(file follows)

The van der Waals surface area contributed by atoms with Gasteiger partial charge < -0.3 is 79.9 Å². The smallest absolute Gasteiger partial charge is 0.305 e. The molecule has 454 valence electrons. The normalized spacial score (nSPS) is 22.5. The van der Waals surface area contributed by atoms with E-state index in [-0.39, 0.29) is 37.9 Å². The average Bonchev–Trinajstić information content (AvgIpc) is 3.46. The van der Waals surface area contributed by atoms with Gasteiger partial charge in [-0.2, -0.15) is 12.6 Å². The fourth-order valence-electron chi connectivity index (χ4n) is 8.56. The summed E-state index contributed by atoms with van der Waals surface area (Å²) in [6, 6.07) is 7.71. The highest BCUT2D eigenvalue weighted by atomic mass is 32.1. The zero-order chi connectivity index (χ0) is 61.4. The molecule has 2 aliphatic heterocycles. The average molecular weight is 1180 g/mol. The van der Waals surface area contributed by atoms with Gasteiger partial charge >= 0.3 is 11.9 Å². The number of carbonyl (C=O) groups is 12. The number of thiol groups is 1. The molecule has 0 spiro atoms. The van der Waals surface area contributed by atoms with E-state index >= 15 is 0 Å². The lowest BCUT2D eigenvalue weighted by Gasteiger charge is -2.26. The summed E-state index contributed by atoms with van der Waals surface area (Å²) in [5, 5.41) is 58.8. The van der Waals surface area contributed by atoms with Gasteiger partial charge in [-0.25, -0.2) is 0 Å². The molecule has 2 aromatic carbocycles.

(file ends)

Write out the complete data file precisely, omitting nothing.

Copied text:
The van der Waals surface area contributed by atoms with Gasteiger partial charge < -0.3 is 79.9 Å². The smallest absolute Gasteiger partial charge is 0.305 e. The molecule has 454 valence electrons. The normalized spacial score (nSPS) is 22.5. The van der Waals surface area contributed by atoms with E-state index in [-0.39, 0.29) is 37.9 Å². The average Bonchev–Trinajstić information content (AvgIpc) is 3.46. The van der Waals surface area contributed by atoms with Gasteiger partial charge in [-0.2, -0.15) is 12.6 Å². The fourth-order valence-electron chi connectivity index (χ4n) is 8.56. The summed E-state index contributed by atoms with van der Waals surface area (Å²) in [6, 6.07) is 7.71. The highest BCUT2D eigenvalue weighted by atomic mass is 32.1. The zero-order chi connectivity index (χ0) is 61.4. The molecule has 2 aliphatic heterocycles. The average molecular weight is 1180 g/mol. The van der Waals surface area contributed by atoms with Gasteiger partial charge >= 0.3 is 11.9 Å². The number of carbonyl (C=O) groups is 12. The number of thiol groups is 1. The molecule has 0 spiro atoms. The van der Waals surface area contributed by atoms with E-state index >= 15 is 0 Å². The lowest BCUT2D eigenvalue weighted by Gasteiger charge is -2.26. The summed E-state index contributed by atoms with van der Waals surface area (Å²) in [5, 5.41) is 58.8. The van der Waals surface area contributed by atoms with Gasteiger partial charge in [-0.25, -0.2) is 0 Å². The molecule has 2 aromatic carbocycles.